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Novak 33. Ovarian ca Novak 33. Ovarian ca Nonepithelial Ovarian Can Nonepithelial Ovarian Can cers cers 부부부부부 부부부부 부부부부부 부부부부 R2 R2 부부부 부부부

Novak 33. Ovarian ca Nonepithelial Ovarian Cancers 부산백병원 산부인과 R2 박영미

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Text of Novak 33. Ovarian ca Nonepithelial Ovarian Cancers 부산백병원 산부인과 R2 박영미

  • Novak 33. Ovarian caNonepithelial Ovarian Cancers


  • Nonepithelial Ovarian Cancers Compared with epithelial ovarian cancers, other malignant tumors of the ovary are uncommon about 10% of all ovarian cancers 1. malinancies of germ cell origin, sex cord-stromal cell origin, 2. metastatic carcinoma to ovary 3. extremely rare ovarian cancers (sarcoma, lipoid cell tumors)

  • Germ-Cell Malignancies

  • Germ-Cell Malignancies

  • Germ-Cell Malignancies Serum tumor markers in malignant germ cell tumors :can be clinically useful in the diagnosis of a pelvic mass and in monitoring course of patient after surgery

    -fetoprotein(AFP), human chorionic gonadotropin(hCG) : secreted by germ cell malignancy

    Placental alkaline phosphatase (PLAP), lactate dehydrogenase(LDH) : produced by dysgerminoma

  • Germ-Cell Malignancies Symptoms Germ-cell malignancies grow rapidly, in contrast to the relatively slow growing epithelial ovarian tumors : often are characterized by subacute pelvic pain related to capsular distension, hemorrhage, or necrosis : may produce pressure symptoms on the bladder or rectum

  • Germ-Cell MalignanciesIn menarchal patients, menstrual irregularities may also occur Some young patients may misinterpret the early symptoms of a neoplasm as pregnancy --> This can lead to a delay in the diagnosis

    Acute symptoms associated with torsion or rupture of the adnexa

    In more advanced cases, ascites and abdominal distension may develop

  • Germ-Cell Malignancies Diagnosis

    Adnexal masses will usually require surgical exploration 2 cm or larger in premenarchal patient 8 cm or larger in other premennopausal patient

    Predominantly cystic lesions up to 8cm in diameters in postmenarcheal patients : may be observed or given oral contraceptives for two menstrual cycles

  • Germ-Cell MalignanciesFor young patient Blood test - serum hCG and AFP titers, CBC, LFTChest x-ray - evaluation for metastasis to the lung or mediastinum Karyotype - preoperatively for all premenarcheal girl because of the propensity of these tumors to arise in dysgenetic gonads CT or MRI - may document retroperitoneal lymphadenopathy or liver metastases but, such expensive and time- consuming evaluation is unnecessary because the patients require surgical exploration

  • Dysgerminoma Clinical Characteristics

    The most common malignant germ-cell tumor (30-40%) 1-3% of all ovarian cancer 5-10% of ovarian cancers in patients younger than 20 years of age

    * 5% : before the age of 10 years, * 75% : between the ages of 10 and 30 years * rarely occur after 50 years of age

  • Dysgerminoma20-30% of ovarian malignancies associated with pregnancy are dysgerminomas Found in both sexes and may arise in gonadal or extragonadal sites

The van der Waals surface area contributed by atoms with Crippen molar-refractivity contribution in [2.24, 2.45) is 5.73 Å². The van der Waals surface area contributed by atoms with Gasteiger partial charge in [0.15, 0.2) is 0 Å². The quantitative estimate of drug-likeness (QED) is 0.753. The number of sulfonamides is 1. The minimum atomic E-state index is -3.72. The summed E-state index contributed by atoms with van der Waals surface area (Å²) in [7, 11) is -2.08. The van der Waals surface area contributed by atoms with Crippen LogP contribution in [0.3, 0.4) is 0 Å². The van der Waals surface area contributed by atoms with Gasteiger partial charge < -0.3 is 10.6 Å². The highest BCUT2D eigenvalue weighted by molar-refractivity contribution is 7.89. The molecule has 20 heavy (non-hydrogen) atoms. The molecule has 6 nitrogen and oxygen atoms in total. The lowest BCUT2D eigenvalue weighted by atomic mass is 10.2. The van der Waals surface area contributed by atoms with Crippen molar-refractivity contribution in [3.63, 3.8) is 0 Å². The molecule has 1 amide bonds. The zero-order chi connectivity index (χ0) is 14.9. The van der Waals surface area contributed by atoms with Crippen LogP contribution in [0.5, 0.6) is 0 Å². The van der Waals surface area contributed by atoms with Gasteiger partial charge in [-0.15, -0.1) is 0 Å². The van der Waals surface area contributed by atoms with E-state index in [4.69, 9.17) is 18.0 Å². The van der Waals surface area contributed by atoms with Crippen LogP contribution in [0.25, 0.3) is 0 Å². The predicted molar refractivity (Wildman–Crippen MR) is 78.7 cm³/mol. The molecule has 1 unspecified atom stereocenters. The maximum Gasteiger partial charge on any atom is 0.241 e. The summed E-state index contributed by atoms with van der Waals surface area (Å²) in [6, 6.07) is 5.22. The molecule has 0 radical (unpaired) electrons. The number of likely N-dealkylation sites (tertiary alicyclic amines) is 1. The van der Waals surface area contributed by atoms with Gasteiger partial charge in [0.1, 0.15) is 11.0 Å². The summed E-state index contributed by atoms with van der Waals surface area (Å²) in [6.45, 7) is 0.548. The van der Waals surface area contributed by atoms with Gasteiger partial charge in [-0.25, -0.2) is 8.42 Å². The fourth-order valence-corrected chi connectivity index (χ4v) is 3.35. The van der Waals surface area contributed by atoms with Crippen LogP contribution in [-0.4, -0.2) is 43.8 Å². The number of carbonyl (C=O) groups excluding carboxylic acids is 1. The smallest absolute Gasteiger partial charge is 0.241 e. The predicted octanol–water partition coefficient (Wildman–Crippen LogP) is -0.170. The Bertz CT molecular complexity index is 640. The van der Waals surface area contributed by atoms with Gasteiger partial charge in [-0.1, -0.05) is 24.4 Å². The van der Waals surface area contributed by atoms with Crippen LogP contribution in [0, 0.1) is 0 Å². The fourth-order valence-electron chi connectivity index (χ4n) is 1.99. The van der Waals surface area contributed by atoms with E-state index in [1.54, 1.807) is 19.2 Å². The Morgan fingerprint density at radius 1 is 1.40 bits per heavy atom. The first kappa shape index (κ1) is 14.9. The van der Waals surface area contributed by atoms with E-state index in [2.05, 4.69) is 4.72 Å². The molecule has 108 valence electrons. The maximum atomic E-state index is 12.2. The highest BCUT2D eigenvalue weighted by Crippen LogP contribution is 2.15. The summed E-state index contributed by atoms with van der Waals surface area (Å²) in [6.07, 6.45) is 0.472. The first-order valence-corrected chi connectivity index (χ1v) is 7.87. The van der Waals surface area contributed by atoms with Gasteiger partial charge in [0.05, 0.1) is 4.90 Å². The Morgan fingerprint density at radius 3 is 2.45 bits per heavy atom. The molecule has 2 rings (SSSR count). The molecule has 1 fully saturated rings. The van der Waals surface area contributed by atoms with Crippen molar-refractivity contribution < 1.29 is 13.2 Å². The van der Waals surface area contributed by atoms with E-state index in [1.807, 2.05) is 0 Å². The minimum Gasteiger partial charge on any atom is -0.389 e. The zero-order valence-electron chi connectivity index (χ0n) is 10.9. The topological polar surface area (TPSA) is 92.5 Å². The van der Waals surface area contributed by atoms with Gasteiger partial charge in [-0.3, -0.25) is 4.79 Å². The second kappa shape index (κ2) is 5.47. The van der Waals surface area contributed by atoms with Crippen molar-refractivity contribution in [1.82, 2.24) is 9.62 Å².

Size varies widely, but usually 5-15cm in diameter

    Capsule is slightly bosselated, the cut surface consistency is spongy, the color is gray-brown

  • DysgerminomaThe histologic characteristics

    The large round, ovoid, or polygonal cells

    abundant, clear, very pale staining cytoplasm, large and irregular nuclei, and prominent nucleoli

  • DysgerminomaApproximately 5% of dysgerminomas are discovered in phenotypic females with abnormal gonads.

    pure gonadal dysgenesis (46XY, bilateral streak gonads), mixed gonadal dysgenesis (45X/46XY, unilateral streak gonad, contralateral testis), androgen insensitivity syndrome (46XY, testicular feminization)

    the karyotype should be determined in premenarcheal patients with a pelvic mass

  • DysgerminomaAbout 75% of dysgerminomas are stage I at diagnosis : 85-90 % are confined to one ovary : 10-15% are bilateral

    Dysgerminoama is the only germ-cell malignancy that has this significant rate of bilaterality Other germ-cell tumor are rarely bilateral

    Contralateral ovary has been preserved : diseases can develop in 5-10% of the retained gonads over next 2 years

  • DysgerminomaIn the 25% of patients who present with metastatic disease

    the tumor most commonly spreads via lymphatic system Metastases to the lungs, liver, brain : with long standing or recurrent diseaseMetastasis to the mediastinum and supraclavicular lymph nodes : a late manifestation of disease

  • Dysgerminoma Treatment

    The treatment of early dysgerminoma : primarily surgical, including resection of the primary lesion and proper surgical staging

    Chemotherapy or radiation is administered to patients with metastatic disease Special consideration must be given to the preservation of fertility because the disease principally affects girls and young women

  • DysgerminomaSurgery

    Minimum operation : unilateral oophorectomy

    If there is a desire to preserve fertility, even in the presence of metastatic disease : contralateral ovary, fallopian tube, and uterus should be left in situ : because of the sensitivity of the tumor to chemotherapy

    If fertility need not be preserved : TAH and BSO with advanced disease